Interspecific variation and elevated CO2 influence the relationship between plant chemical resistance and regrowth tolerance
Cite this dataset
Decker, Leslie; Hunter, Mark D. (2020). Interspecific variation and elevated CO2 influence the relationship between plant chemical resistance and regrowth tolerance [Dataset]. Dryad. https://doi.org/10.5061/dryad.v6wwpzgs3
To understand how comprehensive plant defense phenotypes will respond to global change, we investigated the legacy effects of elevated CO2 on the relationships between chemical resistance (constitutive and induced via mechanical damage) and regrowth tolerance in four milkweed species (Asclepias). We quantified potential resistance and tolerance tradeoffs at the physiological level following simulated clipping/mowing, which are relevant to milkweed ecology and conservation. We examined the legacy effects of elevated CO2 on four hypothesized tradeoffs between: 1) plant growth rate and constitutive chemical resistance (foliar cardenolide concentrations), 2) plant growth rate and mechanically induced chemical resistance, 3) constitutive resistance and regrowth tolerance, and 4) regrowth tolerance and mechanically induced resistance. We observed support for one tradeoff between plant regrowth tolerance and mechanically induced resistance traits that was, surprisingly, independent of CO2 exposure. Across milkweed species, mechanically induced resistance increased by 28% in those plants previously exposed to elevated CO2. In contrast, constitutive resistance, and the diversity of mechanically induced chemical resistance traits declined in response to elevated CO2 in two out of four milkweed species. Finally, previous exposure to elevated CO2 uncoupled the positive relationship between plant growth rate and regrowth tolerance following damage. Our data highlight the complex and dynamic nature of plant defense phenotypes under environmental change and question the generality of physiologically-based defense tradeoffs.
We grew four species of milkweed (A. syriaca, A. speciosa, A. incarnata, and A. curassavica) under ambient (400 ppm) and elevated (760 ppm) concentrations of atmospheric CO2 at the University of Michigan Biological Station (UMBS). To manipulate atmospheric CO2 concentrations, we used an outdoor array consisting of 40 open-top chambers, with 20 chambers maintained at ambient CO2 and 20 chambers maintained at elevated CO2 from May through August of 2015. Chambers were 1 m high cubes with an octagonal top of diameter of 0.8 m composed of a PVC frame and clear plastic walls.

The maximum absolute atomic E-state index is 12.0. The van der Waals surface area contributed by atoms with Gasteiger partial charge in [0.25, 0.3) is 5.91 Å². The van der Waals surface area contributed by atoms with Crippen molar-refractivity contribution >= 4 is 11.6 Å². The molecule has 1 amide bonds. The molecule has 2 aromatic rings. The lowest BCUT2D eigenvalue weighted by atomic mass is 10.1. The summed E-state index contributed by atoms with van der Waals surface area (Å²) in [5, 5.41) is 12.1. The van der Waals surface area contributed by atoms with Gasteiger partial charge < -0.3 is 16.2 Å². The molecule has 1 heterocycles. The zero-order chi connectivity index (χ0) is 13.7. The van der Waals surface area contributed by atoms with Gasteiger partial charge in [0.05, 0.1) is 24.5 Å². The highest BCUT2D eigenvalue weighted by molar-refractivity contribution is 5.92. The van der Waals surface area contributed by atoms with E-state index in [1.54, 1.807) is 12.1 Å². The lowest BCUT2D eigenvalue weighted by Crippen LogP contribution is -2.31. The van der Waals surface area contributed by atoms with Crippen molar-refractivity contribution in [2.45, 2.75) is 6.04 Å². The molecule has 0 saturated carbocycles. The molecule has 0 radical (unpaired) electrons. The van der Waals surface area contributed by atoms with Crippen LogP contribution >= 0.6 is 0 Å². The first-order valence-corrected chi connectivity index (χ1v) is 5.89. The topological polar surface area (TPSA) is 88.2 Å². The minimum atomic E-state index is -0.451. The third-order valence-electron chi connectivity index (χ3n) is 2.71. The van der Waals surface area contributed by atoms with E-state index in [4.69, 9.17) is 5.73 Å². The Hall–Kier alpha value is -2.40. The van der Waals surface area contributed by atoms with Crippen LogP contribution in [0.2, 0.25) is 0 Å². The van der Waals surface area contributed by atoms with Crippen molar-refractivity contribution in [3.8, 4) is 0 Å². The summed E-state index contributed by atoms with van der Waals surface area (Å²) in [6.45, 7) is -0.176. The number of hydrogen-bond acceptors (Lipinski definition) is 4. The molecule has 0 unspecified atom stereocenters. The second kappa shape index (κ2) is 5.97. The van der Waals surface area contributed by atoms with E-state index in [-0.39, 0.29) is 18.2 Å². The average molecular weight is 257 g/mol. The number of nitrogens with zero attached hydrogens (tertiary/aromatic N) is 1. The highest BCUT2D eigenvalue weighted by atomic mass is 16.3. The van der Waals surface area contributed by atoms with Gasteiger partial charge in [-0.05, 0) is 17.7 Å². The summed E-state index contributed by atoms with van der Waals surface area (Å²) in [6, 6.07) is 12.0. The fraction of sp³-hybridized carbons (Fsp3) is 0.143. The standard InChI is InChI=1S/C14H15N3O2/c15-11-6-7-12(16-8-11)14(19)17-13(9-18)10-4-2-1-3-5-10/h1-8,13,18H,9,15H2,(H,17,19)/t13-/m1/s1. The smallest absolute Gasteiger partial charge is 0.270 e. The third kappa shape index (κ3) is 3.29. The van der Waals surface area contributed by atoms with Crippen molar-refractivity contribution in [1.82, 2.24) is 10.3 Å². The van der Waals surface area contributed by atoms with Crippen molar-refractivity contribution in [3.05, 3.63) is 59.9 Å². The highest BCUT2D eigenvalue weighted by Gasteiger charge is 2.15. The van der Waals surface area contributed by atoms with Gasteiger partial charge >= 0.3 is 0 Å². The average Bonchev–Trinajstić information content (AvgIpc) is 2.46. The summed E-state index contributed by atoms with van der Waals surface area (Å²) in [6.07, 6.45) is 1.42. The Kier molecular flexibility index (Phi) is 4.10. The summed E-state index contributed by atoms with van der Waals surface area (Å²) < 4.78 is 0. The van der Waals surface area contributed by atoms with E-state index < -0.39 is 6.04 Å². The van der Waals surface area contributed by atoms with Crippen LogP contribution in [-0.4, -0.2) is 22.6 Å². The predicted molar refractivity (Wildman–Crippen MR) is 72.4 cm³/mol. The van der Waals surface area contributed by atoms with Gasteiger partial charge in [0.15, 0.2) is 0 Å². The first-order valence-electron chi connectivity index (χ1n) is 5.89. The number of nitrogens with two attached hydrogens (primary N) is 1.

Seeds of A. speciosa and A. curassavica were obtained from commercial sources (Prairie Moon Nurseries, Winona, USA) and seeds of A. incarnata and A. syriaca were collected locally (Cheboygan county, MI). We surface sterilized all seeds following a six-week cold stratification period (for all but tropical A. curassavica), and germinated seeds on moist filter paper for 1 week. We planted seedlings in 983 cm3 deepots TM (6.9 cm diameter by 35.6 cm height) containing Metromix 360 (SunGro Horticulture, Vancouver, BC) and Osmocote controlled release fertilizer [N:P:K:16:16:16 ppm N (g/g)] (ICL Specialty Fertilizers, Dublin, USA) on 5-May-2015. Germinated seedlings were watered daily and grown in the UMBS greenhouse for two weeks before they were moved to randomly assigned chambers in the CO2 array. Once in the array, potted plants were maintained under their CO2 treatments for three months. To minimize the entrance of herbivores into the chambers, we placed fine mesh coverings over the openings of each chamber and physically removed any herbivores that we observed during daily visual inspections. Within each chamber, we grew as many as seven plants of each milkweed species. Low germination success limited the number of A. speciosa and A. syriaca used in this study, and not all milkweed species were represented in every chamber. Overall, our eight treatments (2 CO2 treatments x 4 milkweed species) combined for a total of 442 plants.
Three months following the initial transfer of plants into the array, we simulated clipping/mowing by cutting all plants at the soil line. Many milkweed habitats important to the specialist herbivores associated with milkweed are located near roadways and agricultural fields that are regularly mowed. Properly timed mowing can improve reproduction and decrease predator abundance of certain milkweed specialists, including the monarch butterfly. Thus, our simulated mowing represents an ecologically relevant stress regularly experienced by many milkweed plants.